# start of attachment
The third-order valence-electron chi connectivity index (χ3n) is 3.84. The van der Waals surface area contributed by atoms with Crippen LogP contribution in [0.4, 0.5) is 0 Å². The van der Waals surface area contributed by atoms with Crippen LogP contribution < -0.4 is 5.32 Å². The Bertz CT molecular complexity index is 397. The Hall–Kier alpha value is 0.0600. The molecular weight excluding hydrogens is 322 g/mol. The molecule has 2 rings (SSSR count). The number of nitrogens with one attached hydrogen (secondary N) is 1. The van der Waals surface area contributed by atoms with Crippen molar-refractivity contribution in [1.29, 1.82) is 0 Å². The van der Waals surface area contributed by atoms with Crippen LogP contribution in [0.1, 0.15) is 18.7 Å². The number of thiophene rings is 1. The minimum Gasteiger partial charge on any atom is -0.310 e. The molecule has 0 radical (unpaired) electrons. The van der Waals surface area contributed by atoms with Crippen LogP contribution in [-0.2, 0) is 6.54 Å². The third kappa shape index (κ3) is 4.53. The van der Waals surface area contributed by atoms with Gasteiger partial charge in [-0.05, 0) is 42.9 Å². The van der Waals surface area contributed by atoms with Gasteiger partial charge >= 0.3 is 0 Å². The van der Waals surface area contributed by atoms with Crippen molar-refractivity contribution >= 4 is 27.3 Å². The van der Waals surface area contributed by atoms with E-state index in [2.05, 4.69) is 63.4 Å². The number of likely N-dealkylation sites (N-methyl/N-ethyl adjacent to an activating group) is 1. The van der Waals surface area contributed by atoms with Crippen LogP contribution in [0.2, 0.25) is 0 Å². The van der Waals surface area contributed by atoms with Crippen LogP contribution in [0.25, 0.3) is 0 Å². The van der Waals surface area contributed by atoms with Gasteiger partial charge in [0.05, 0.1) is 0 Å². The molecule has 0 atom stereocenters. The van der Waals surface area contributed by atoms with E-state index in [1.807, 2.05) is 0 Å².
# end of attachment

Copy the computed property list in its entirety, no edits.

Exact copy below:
The third-order valence-electron chi connectivity index (χ3n) is 3.84. The van der Waals surface area contributed by atoms with Crippen LogP contribution in [0.4, 0.5) is 0 Å². The van der Waals surface area contributed by atoms with Crippen LogP contribution < -0.4 is 5.32 Å². The Bertz CT molecular complexity index is 397. The Hall–Kier alpha value is 0.0600. The molecular weight excluding hydrogens is 322 g/mol. The molecule has 2 rings (SSSR count). The number of nitrogens with one attached hydrogen (secondary N) is 1. The van der Waals surface area contributed by atoms with Crippen molar-refractivity contribution in [1.29, 1.82) is 0 Å². The van der Waals surface area contributed by atoms with Crippen LogP contribution in [0.1, 0.15) is 18.7 Å². The number of thiophene rings is 1. The minimum Gasteiger partial charge on any atom is -0.310 e. The molecule has 0 radical (unpaired) electrons. The van der Waals surface area contributed by atoms with Crippen LogP contribution in [-0.2, 0) is 6.54 Å². The third kappa shape index (κ3) is 4.53. The van der Waals surface area contributed by atoms with Gasteiger partial charge in [-0.05, 0) is 42.9 Å². The van der Waals surface area contributed by atoms with Gasteiger partial charge >= 0.3 is 0 Å². The van der Waals surface area contributed by atoms with Crippen molar-refractivity contribution >= 4 is 27.3 Å². The van der Waals surface area contributed by atoms with E-state index in [2.05, 4.69) is 63.4 Å². The number of likely N-dealkylation sites (N-methyl/N-ethyl adjacent to an activating group) is 1. The van der Waals surface area contributed by atoms with Crippen LogP contribution in [0.2, 0.25) is 0 Å². The van der Waals surface area contributed by atoms with Crippen LogP contribution in [0.25, 0.3) is 0 Å². The van der Waals surface area contributed by atoms with Gasteiger partial charge in [0.05, 0.1) is 0 Å². The molecule has 0 atom stereocenters. The van der Waals surface area contributed by atoms with E-state index in [1.807, 2.05) is 0 Å².